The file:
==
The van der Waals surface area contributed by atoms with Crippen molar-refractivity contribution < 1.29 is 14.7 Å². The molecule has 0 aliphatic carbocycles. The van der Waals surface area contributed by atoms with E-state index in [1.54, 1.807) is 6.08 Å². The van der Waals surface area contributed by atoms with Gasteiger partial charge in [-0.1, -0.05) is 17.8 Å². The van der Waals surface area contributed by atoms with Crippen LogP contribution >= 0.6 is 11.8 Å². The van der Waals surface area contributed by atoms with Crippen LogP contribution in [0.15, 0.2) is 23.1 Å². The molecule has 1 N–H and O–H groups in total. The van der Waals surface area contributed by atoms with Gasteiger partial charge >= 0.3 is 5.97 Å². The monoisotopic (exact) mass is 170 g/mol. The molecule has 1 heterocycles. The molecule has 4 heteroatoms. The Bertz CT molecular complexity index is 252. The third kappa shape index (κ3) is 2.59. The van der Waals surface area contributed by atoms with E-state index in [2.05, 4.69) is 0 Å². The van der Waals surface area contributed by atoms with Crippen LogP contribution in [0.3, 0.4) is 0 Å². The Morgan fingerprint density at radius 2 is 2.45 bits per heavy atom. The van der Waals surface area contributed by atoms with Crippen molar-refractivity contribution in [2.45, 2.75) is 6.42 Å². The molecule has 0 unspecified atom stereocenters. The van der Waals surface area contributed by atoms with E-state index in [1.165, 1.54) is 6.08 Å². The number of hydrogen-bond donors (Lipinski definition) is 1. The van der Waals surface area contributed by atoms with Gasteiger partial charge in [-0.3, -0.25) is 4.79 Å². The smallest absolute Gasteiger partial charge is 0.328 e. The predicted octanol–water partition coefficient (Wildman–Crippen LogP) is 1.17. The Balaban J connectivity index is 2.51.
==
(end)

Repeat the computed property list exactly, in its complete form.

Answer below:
The van der Waals surface area contributed by atoms with Crippen molar-refractivity contribution < 1.29 is 14.7 Å². The molecule has 0 aliphatic carbocycles. The van der Waals surface area contributed by atoms with E-state index in [1.54, 1.807) is 6.08 Å². The van der Waals surface area contributed by atoms with Gasteiger partial charge in [-0.1, -0.05) is 17.8 Å². The van der Waals surface area contributed by atoms with Crippen LogP contribution >= 0.6 is 11.8 Å². The van der Waals surface area contributed by atoms with Crippen LogP contribution in [0.15, 0.2) is 23.1 Å². The molecule has 1 N–H and O–H groups in total. The van der Waals surface area contributed by atoms with Gasteiger partial charge >= 0.3 is 5.97 Å². The monoisotopic (exact) mass is 170 g/mol. The molecule has 1 heterocycles. The molecule has 4 heteroatoms. The Bertz CT molecular complexity index is 252. The third kappa shape index (κ3) is 2.59. The van der Waals surface area contributed by atoms with E-state index in [2.05, 4.69) is 0 Å². The van der Waals surface area contributed by atoms with Crippen LogP contribution in [0.3, 0.4) is 0 Å². The Morgan fingerprint density at radius 2 is 2.45 bits per heavy atom. The van der Waals surface area contributed by atoms with Crippen molar-refractivity contribution in [2.45, 2.75) is 6.42 Å². The molecule has 0 unspecified atom stereocenters. The van der Waals surface area contributed by atoms with E-state index in [1.165, 1.54) is 6.08 Å². The number of hydrogen-bond donors (Lipinski definition) is 1. The van der Waals surface area contributed by atoms with Gasteiger partial charge in [-0.3, -0.25) is 4.79 Å². The smallest absolute Gasteiger partial charge is 0.328 e. The predicted octanol–water partition coefficient (Wildman–Crippen LogP) is 1.17. The Balaban J connectivity index is 2.51.